The first step towards finding out what our business is to raise the question â€œwho is the customer?â€ â€“ The actual customer and the potential customer? Where is he? How does he buy? How can he be reached?
One of the companies that had come into existence during the World War- ll decided after the war to go into the production of fuse boxes and switch boxes for residential use. Immediately it had to decide whether its customer should be the electric contractor and builder or the homeowner making his own electric installations and repairs. To reach the first would be a major effort at building a distributive organization; the homeowner could be reached through mail-order catalogues and retail stores of such existing distributive organizations as Sears, Roebuck and Montgomery Ward.
Having decided in favor of the electrical contractor as the larger as well as more stable (though the more difficult and much more competitive) market, the company had to decide where the customer was. This innocent sounding question required major analysis of population and market trends. In fact, to go by past experience would have meant disaster to the company. It would have led them to look for their customer in the big cities and the postwar housing boom was primarily sub-urban. That the company foresaw this and built a marketing organization centering in the suburbs unprecedented in the industry was the first major reason for its success.
The question â€œhow does the customer buy?â€ was fairly easy to answer in this case: the electrical contractor buys through specialty wholesalers. But the question of how best to reach him was hard indeed. Even after almost ten years of operations the company is still undecided and is still trying out various methods such as salesmen or manufacturerâ€™s agents. It has tried to sell direct to the contractors by mail or out of central sales warehouses of its own. It has tried something never attempted before in the industry: to advertise its product directly to the public so as to build up ultimate consumer demand. These experiments have been successful enough to warrant the suspicion that the first supplier who finds a way around the traditional wholesaling organization of the industry with its high distributive expenses will sweep the market.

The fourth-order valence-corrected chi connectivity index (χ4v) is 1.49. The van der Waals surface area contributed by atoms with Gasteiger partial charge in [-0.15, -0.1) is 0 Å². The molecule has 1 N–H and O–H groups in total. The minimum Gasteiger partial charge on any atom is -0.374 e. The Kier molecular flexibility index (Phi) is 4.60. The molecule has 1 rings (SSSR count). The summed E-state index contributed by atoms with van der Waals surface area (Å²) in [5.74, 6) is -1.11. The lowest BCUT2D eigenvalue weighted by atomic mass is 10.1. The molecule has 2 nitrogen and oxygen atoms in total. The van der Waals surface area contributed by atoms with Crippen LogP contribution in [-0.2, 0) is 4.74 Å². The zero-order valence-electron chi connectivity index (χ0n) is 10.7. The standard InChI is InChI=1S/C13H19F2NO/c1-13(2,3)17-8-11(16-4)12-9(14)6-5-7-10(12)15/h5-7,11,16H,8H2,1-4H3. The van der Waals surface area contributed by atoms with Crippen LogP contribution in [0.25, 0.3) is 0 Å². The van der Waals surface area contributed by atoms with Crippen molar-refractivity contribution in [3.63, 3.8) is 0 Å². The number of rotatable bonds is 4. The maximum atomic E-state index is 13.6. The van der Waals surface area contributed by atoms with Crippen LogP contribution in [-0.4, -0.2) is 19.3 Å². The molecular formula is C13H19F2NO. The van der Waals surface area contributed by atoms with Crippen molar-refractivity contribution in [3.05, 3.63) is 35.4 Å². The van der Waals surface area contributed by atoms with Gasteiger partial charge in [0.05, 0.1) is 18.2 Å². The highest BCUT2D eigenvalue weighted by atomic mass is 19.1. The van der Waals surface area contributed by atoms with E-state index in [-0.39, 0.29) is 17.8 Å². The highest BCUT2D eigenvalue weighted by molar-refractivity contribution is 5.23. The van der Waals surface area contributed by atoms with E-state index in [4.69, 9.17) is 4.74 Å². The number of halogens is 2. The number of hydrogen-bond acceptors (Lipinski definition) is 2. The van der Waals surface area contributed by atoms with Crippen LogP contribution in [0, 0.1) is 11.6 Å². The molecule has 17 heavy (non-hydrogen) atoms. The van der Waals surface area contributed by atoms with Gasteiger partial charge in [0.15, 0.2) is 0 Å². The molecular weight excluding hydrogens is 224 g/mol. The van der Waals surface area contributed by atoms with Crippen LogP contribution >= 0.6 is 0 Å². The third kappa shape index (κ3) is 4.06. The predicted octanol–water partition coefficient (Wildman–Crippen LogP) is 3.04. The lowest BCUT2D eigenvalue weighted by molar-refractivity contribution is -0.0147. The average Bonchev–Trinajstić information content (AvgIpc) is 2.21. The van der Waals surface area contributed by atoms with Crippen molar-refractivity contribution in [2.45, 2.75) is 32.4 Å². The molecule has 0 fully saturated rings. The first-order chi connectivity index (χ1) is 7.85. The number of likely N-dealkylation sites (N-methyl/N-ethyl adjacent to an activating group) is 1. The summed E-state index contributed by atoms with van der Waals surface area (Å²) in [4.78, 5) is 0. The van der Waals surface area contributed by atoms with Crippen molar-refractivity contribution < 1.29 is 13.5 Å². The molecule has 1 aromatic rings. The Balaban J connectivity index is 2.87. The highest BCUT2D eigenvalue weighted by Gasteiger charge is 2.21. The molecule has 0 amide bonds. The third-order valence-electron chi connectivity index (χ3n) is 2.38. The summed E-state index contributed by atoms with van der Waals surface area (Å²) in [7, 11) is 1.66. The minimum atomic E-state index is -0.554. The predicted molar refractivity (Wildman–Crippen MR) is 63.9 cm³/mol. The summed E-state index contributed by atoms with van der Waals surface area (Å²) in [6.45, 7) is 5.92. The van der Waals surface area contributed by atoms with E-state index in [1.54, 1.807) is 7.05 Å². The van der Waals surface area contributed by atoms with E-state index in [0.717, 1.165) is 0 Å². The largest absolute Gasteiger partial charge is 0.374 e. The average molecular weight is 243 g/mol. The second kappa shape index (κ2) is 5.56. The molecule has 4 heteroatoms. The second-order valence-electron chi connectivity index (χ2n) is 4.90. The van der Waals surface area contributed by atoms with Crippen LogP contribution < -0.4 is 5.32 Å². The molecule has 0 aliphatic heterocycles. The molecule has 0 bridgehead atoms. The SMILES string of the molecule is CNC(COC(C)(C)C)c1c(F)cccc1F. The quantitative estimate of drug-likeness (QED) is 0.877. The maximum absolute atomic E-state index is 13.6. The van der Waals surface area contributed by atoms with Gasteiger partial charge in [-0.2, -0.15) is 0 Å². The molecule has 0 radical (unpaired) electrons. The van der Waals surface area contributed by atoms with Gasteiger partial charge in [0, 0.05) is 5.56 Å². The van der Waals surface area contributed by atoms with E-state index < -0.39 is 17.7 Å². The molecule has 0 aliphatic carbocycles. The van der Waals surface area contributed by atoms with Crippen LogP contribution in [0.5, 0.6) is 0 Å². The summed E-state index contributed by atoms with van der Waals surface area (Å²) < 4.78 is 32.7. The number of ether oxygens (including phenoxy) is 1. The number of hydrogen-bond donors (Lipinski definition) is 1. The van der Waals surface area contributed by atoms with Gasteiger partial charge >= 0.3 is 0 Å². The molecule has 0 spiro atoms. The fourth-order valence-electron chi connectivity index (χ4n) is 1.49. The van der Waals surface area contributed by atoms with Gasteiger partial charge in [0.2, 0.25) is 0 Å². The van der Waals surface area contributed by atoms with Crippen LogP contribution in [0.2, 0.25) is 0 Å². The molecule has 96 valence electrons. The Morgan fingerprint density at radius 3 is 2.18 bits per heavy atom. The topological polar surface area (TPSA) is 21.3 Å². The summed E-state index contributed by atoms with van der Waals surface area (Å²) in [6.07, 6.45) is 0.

The next question is: â€œwhat does the customer buy? The Cadillac people say that they make an automobile and their business is the Cadillac Motor Division of General Motors. But the question is whether a man spends five or six thousand dollars on a new Cadillac for his transportation or he is buying primarily prestige. The Cadillac in other words cannot compete with the Chevrolet and the Ford on cost; it may also not compete to take an extreme example with diamonds and mink coats.
Marketers must know their customers. And in order to know the customer the company must collect information and store it in a database and do database marketing. Database marketing is the process of building maintaining and using customer database and other databases (products, suppliers, resellers) for the purpose of contacting, transacting, and building customer relationships.
Ideally, a business database would contain business customersâ€™ past purchases; past volumes, prices, and profits; buyer team member names (and ages, birthdays, hobbies, and favorite foods); status of current contracts; an estimate of the supplierâ€™s share of the customerâ€™s business: competitive suppliers: assessment of competitive strengths and weaknesses in selling and servicing the account; and relevant buying practices, patterns, and policies. For example, a Latin American unit of the Swiss pharmaceutical firm Novartis keeps data on 100,000 of Argentinaâ€™s farmers, knows their crop protection chemical purchases, groups them by value, and treats each group differently. A customer database is an organized collection of comprehensive information about individual customers or prospects that is current, accessible, and actionable for such marketing purposes as lead generation qualification; sale of a product or service, or maintenance of the customer relationships.